2.2. Anticoagulant Properties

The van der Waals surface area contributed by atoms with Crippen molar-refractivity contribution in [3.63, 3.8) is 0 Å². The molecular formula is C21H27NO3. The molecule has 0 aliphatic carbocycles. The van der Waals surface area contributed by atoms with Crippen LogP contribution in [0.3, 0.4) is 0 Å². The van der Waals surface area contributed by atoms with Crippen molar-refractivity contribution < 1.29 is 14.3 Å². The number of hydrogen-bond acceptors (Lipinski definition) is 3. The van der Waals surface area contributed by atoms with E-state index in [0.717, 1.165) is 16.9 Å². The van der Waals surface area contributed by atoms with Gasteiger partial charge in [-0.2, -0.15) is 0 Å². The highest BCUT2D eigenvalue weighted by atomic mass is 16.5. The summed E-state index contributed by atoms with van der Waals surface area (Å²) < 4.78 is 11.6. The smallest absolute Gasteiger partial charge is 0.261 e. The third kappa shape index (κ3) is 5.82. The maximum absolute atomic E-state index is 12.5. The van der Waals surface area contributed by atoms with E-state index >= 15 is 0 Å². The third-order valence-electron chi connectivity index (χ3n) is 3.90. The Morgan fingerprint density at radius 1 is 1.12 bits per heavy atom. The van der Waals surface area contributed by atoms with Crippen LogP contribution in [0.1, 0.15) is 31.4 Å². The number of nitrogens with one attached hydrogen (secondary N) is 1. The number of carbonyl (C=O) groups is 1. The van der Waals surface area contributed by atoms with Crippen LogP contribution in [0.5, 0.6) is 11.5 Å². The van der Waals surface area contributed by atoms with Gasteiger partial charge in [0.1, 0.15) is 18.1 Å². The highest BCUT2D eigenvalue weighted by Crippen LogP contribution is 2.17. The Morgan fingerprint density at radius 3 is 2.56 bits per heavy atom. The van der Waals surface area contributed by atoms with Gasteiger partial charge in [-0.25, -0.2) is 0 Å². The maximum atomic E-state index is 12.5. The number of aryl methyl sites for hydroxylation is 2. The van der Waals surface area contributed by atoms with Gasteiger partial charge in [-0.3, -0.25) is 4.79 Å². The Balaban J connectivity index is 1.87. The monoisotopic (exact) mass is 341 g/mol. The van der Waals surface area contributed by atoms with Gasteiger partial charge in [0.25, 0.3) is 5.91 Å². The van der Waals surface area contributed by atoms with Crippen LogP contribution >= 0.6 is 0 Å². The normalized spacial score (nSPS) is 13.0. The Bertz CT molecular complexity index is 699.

It is important to understand the complex adsorption processes on the biomaterial surface when it is placed in vivo and comes into contact with body fluids. Protein adsorption is one of the first biological events after implanting a foreign material into a living organism [54]. Depending on the physical and chemical properties of the implanted biomaterial, it can attract different proteins, platelets, immune cells, fibroblasts, stem cells, etc. [54,55,56]. Albumin was one of the first proteins to be used as a coating to prevent surface-induced platelet activation [57,58] Albumin precoating provides a thin protein layer that increases the hydrophilicity of the surface and prevents a biological response after contact with the blood of an otherwise hydrophobic material; this method is called “albumin passivation” [50,58]. Materials with adsorbed native albumin were shown to reduce the number of adherent platelets and their activation on the surface; however, when the albumin structure was changed by crosslinking, platelets were able to adhere and activate completely to the modified albumin layer [45]. Studies showed that platelets can adhere to adsorbed albumin only if albumin undergoes more than a 34% loss in its α-helical content [59,60]. In the past, the arterial vascular prosthesis material Dacron was used for artery replacement; however, its use was problematic due to thrombogenic reactions. Attempts with using collagen and gelatin did not decrease the thrombogenicity. The grafts were further immersed into a buffered solution of albumin and glutaraldehyde, which produced a crosslinked albumin coating. Albumin diminished coagulation activation and fibrinopeptide A formation, as well as leucocyte and platelet adhesion; therefore, there was a significant improvement in the short-term blood compatibility of Dacron [61]. Several current commercial products take advantage of albumin coatings, e.g., perfusion systems, catheters and cannula; extracorporeal life support systems and human bone allografts [47,62,63,64,65,66,67,68,69]. There are also more complex approaches that combine albumin coating and novel solutions. Abraham et al. fused HSA with ectonucleoside triphosphate diphosphohydrolase-1 (CD39) and used this HSA-CD39 fusion protein as a coating with antithrombotic and anti-inflammatory activities for medical devices. CD39 in this complex is intended to shift a proinflammatory environment to an anti-inflammatory status, and this might prevent the rejection of implants. Reduced platelet adhesion, minimal platelet aggregation and blood coagulation were observed, therefore providing an opportunity to reduce the thrombotic and inflammatory reactions in medical devices coated with HSA-CD93 [70].